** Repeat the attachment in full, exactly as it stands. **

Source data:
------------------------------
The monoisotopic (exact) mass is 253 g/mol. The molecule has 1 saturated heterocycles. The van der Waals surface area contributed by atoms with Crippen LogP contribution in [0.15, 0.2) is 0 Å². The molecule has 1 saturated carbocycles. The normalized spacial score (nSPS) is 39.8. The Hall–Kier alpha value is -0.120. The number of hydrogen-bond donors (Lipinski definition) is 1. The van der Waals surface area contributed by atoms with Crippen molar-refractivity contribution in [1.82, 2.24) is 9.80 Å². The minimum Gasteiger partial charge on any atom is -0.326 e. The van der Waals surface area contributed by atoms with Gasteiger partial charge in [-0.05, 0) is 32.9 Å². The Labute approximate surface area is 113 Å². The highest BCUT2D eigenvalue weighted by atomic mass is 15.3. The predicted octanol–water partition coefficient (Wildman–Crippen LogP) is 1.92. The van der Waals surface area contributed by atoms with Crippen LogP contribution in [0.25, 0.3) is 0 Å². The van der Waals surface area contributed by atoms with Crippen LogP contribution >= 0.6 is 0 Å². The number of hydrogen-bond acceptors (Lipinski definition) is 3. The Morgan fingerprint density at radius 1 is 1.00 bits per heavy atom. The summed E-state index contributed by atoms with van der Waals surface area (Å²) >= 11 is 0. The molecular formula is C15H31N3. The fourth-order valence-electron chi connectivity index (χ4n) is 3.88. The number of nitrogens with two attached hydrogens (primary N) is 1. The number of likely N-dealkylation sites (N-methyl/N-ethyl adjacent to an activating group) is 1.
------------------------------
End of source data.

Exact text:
The monoisotopic (exact) mass is 253 g/mol. The molecule has 1 saturated heterocycles. The van der Waals surface area contributed by atoms with Crippen LogP contribution in [0.15, 0.2) is 0 Å². The molecule has 1 saturated carbocycles. The normalized spacial score (nSPS) is 39.8. The Hall–Kier alpha value is -0.120. The number of hydrogen-bond donors (Lipinski definition) is 1. The van der Waals surface area contributed by atoms with Crippen molar-refractivity contribution in [1.82, 2.24) is 9.80 Å². The minimum Gasteiger partial charge on any atom is -0.326 e. The van der Waals surface area contributed by atoms with Gasteiger partial charge in [-0.05, 0) is 32.9 Å². The Labute approximate surface area is 113 Å². The highest BCUT2D eigenvalue weighted by atomic mass is 15.3. The predicted octanol–water partition coefficient (Wildman–Crippen LogP) is 1.92. The van der Waals surface area contributed by atoms with Crippen LogP contribution in [0.25, 0.3) is 0 Å². The van der Waals surface area contributed by atoms with Crippen LogP contribution >= 0.6 is 0 Å². The number of hydrogen-bond acceptors (Lipinski definition) is 3. The Morgan fingerprint density at radius 1 is 1.00 bits per heavy atom. The summed E-state index contributed by atoms with van der Waals surface area (Å²) >= 11 is 0. The molecular formula is C15H31N3. The fourth-order valence-electron chi connectivity index (χ4n) is 3.88. The number of nitrogens with two attached hydrogens (primary N) is 1. The number of likely N-dealkylation sites (N-methyl/N-ethyl adjacent to an activating group) is 1.